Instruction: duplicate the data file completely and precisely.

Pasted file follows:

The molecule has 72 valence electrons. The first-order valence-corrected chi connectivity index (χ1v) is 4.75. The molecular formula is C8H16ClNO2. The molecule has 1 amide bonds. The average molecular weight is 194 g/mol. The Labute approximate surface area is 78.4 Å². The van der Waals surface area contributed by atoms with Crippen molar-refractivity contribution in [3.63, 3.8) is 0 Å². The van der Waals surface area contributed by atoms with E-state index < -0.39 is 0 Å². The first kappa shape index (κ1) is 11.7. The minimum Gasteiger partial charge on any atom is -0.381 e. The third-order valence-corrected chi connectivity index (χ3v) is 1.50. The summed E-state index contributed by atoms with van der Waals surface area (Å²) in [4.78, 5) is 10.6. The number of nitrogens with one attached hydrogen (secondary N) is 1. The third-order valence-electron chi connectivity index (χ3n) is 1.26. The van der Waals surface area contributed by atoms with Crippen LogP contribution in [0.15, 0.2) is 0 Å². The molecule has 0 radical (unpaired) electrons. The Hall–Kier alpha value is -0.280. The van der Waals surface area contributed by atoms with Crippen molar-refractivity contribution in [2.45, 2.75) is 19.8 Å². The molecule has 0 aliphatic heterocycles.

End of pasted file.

The molecule has 72 valence electrons. The first-order valence-corrected chi connectivity index (χ1v) is 4.75. The molecular formula is C8H16ClNO2. The molecule has 1 amide bonds. The average molecular weight is 194 g/mol. The Labute approximate surface area is 78.4 Å². The van der Waals surface area contributed by atoms with Crippen molar-refractivity contribution in [3.63, 3.8) is 0 Å². The van der Waals surface area contributed by atoms with E-state index < -0.39 is 0 Å². The first kappa shape index (κ1) is 11.7. The minimum Gasteiger partial charge on any atom is -0.381 e. The third-order valence-corrected chi connectivity index (χ3v) is 1.50. The summed E-state index contributed by atoms with van der Waals surface area (Å²) in [4.78, 5) is 10.6. The number of nitrogens with one attached hydrogen (secondary N) is 1. The third-order valence-electron chi connectivity index (χ3n) is 1.26. The van der Waals surface area contributed by atoms with Crippen LogP contribution in [0.15, 0.2) is 0 Å². The molecule has 0 radical (unpaired) electrons. The Hall–Kier alpha value is -0.280. The van der Waals surface area contributed by atoms with Crippen molar-refractivity contribution in [2.45, 2.75) is 19.8 Å². The molecule has 0 aliphatic heterocycles.